Do you plan to climb "expedition style" or "alpine style" or somewhere in between? There's a big difference, and it's a question you need to resolve early, based on the route, the size and strength of your party, and the preference of the climbers.
Traditional expedition climbing style involves multiple carries between camps, during which food, fuel, and supplies are ferried to higher camps. Technically difficult sections of the route are often protected with fixed lines—ropes anchored in place to minimize danger during repeated trips up and down. It's a slow and measured campaign for the summit.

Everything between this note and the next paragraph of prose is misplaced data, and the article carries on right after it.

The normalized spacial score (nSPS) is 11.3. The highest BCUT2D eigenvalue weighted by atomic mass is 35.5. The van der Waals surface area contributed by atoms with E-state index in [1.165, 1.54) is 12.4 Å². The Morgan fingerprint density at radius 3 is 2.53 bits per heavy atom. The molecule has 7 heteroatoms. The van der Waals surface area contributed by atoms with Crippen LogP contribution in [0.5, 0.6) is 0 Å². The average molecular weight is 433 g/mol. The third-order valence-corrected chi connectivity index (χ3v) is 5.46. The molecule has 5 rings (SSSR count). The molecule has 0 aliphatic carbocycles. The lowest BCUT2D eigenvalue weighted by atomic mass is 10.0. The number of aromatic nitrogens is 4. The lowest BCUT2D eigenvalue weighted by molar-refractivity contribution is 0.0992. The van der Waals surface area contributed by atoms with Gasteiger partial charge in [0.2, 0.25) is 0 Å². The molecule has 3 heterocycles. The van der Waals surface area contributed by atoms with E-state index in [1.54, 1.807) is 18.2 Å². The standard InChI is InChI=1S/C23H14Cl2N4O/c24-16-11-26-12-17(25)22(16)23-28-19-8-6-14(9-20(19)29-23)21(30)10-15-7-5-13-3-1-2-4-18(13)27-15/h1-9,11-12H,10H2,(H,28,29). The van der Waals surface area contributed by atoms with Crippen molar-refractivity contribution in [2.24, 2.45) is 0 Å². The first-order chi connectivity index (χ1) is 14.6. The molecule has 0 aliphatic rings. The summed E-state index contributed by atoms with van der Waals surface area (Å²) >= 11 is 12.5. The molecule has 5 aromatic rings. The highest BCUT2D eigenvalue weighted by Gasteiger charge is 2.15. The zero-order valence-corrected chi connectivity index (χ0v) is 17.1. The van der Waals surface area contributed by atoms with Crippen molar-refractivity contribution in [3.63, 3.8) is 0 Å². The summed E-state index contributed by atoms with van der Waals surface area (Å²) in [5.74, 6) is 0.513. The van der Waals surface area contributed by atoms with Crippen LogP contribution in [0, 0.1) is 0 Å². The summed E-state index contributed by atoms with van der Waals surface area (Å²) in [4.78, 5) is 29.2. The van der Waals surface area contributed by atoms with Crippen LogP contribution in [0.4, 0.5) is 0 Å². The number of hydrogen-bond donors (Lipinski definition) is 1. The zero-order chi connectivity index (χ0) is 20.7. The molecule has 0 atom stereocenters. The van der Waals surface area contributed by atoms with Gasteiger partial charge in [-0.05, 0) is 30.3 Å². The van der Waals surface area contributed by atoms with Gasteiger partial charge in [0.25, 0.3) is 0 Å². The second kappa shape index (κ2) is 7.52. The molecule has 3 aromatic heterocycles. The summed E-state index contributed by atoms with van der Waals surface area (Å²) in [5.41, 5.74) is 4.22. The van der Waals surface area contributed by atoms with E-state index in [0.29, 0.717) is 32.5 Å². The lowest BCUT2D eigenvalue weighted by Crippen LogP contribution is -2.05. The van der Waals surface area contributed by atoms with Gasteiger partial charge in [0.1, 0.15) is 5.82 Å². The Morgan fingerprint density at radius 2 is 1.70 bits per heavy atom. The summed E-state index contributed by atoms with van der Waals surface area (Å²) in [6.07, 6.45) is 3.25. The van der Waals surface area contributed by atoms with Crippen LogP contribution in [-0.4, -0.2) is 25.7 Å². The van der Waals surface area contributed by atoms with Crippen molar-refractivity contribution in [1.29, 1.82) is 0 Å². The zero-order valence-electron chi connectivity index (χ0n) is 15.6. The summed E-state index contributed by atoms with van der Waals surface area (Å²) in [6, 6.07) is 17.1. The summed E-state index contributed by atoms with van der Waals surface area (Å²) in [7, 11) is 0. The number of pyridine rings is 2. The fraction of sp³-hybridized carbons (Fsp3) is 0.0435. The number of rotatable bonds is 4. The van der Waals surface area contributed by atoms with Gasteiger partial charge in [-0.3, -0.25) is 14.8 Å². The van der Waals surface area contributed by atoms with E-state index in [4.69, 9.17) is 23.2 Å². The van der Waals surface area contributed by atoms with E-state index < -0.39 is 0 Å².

Alpine climbing style usually means moving camps up the mountain in a continuous push, so that the route is climbed only once. All equipment and supplies are carried with the team at all times.
It's a light, quick bid for the top.
Expedition-style ascents take longer because more time is spent hauling loads between camps. They are heavier because more food, fuel, and perhaps fixed line must be carried, and more costly because of the greater time, equipment, and food. Alpine-style trips tend to be riskier as there is less margin of safety in case of bad weather or injury.
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